SHOW NOTES FOR EPISODE #8: CLASS ACTION LAWSUITS

Introduction

Hello and welcome to Learning the Law, a podcast about all things legal with a focus on current events where we try and teach you things in an hour. My name is Ashley, aka PhoenixNymphy and my co-host who is the man of the hour, my husband Ron. This podcast is purely educational and should not be taken as legal advice, this podcast does not create an attorney client relationship, this podcast is based on his interpretation of relevant law. Any opinions expressed are the opinions of the individual making them and do not reflect the opinions of any firm, company or other individuals. Ron is a licensed practicing attorney in the state of California.

Itinerary 

  1. Our Weeks
  2. Questions from the audience
  3. Topic of the week – Class Action Lawsuits and Swalwell Lawsuit
    1.   Man suing Donald Trump

Rep. Eric Swalwell (D-CA) has filed a lawsuit against former president Donald Trump, his son Donald Trump Jr., Rudy Giuliani and Rep. Mo Brooks (R-AL) accusing them of inciting the storming of the U.S. Capitol on January 6.

  1.  Likelihood to survive dismissal?

While sued in individual capacity, the defense will be he was president and representative at the time and cannot be civilly sued because of the ……

  1.   Westfall act
  2. Class Actions
  1. What is a class action?
  2. Why are they necessary
  3. Requirements

4. Do people really get justice from them?

  • Step 1. Complaint: An attorney files a class action complaint that describes the problem, the people affected and the compensation that the lawsuit will seek for the class of potential plaintiffs.
  • Step 2. Certification: A judge reviews the complaint and determines whether the case fits requirements for a class action lawsuit. If it does, the court will issue a certification order that recognizes the case as a class action lawsuit, defines who belongs in the class membership and appoints a class counsel to handle the suit.
  • Step 3. Notice: The court mandates that all possible members of the suing class must be notified of the significant details of the class action and must be given the option to opt in or out within a defined time frame.
    • Class members who opt in agree to abide by all of the class action suit’s terms, conditions and outcome.
    • Class members who opt out forego any compensation from the class action but retain options for pursuing their own individual lawsuit.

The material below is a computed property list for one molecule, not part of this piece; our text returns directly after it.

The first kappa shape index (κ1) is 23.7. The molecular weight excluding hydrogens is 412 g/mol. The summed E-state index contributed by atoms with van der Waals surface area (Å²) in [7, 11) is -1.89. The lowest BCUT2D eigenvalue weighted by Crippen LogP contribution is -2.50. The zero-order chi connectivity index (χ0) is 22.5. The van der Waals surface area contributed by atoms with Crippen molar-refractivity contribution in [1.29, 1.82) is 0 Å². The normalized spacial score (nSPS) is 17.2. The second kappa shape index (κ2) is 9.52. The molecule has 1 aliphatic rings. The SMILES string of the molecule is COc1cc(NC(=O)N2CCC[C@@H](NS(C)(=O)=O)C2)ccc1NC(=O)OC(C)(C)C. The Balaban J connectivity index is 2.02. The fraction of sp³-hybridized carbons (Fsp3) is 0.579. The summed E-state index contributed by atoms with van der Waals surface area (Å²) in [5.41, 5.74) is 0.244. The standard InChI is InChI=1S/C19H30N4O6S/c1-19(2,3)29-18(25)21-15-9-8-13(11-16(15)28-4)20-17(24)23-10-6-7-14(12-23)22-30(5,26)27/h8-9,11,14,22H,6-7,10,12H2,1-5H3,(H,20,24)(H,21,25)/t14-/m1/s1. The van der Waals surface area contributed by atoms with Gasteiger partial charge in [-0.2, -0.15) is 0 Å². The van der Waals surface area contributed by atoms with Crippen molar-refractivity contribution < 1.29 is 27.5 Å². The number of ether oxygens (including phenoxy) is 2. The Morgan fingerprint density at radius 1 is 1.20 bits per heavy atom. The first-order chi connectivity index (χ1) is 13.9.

• While potential class members may receive individual notifications through mail or electronic means, outreach for extremely large cases may use general news releases or published ads to encourage potential class members to contact the attorney handling the suit.
  • Step 4. Judgement: Most class action lawsuits conclude in a settlement, but regardless of where or how a case is settled, the court must approve the actionable steps and remedies agreed upon for the class membership.
  1.  How are mass tort claims different?
Mass Tort Example

A drug company releases a vaginal mesh product, which is implanted in hundreds of thousands of women across the country. Allegations surface that the implant was defectively designed and that the manufacturer failed to properly outline the products’ risks to patients and the medical community. Litigation stemming from this design defect and failure to warn will proceed as mass tort lawsuits.

Why Isn’t This a Class Action?

Each woman injured by the defective mesh implants has suffered a serious injury, which has potentially resulted in thousands of dollars in medical bills, serious physical and emotional suffering, and weeks or months of lost wages. Furthermore, each woman suffered varying degrees of harm, as the products’ side effects range from pelvic pain to mesh erosion requiring surgical intervention. Because of the extent of their losses, and the difference between their injuries, they are not suited for a class action lawsuit.

Class Action Example

An appliance manufacturer releases a defective dishwasher into the marketplace that is prone to failure within five years of purchase. Allegations surface that a design error is leading to this premature failure. A class action lawsuit is filed on behalf of all U.S. residents who bought the appliance within the last four years.

Why Isn’t This a Mass Tort Case?

Although thousands of people could have purchased the defective dishwasher, the cost of replacing each consumer’s dishwasher is less than $800. It would not be financially viable for each consumer to file a lawsuit seeking $800 in damages, as the cost of litigating the case would outweigh the potential recovery; however, it would be financially viable to file a class action lawsuit on behalf of 10,000 consumers who suffered $800 in damages. To the courts, each consumer has suffered minimal and similar harm ($800 to replace a broken dishwasher).

Closing

Thank you so much for listening to Learning the Law if you liked this podcast and want to hear more don’t forget to like, subscribe, follow, and share in all your favorite places. You can find it hosted on twitch at twitch.tv/phoenixnymphy use the hashtag #learningthelaw on tiktok to follow more there. You can find Ron on twitter at Necrokijo and Ashley on most social media platforms at PhoenixNymphy. If you have any questions please tweet, comment, or email at twolazydogsmedia@gmail.com. This has been a Two Lazy Dogs production.

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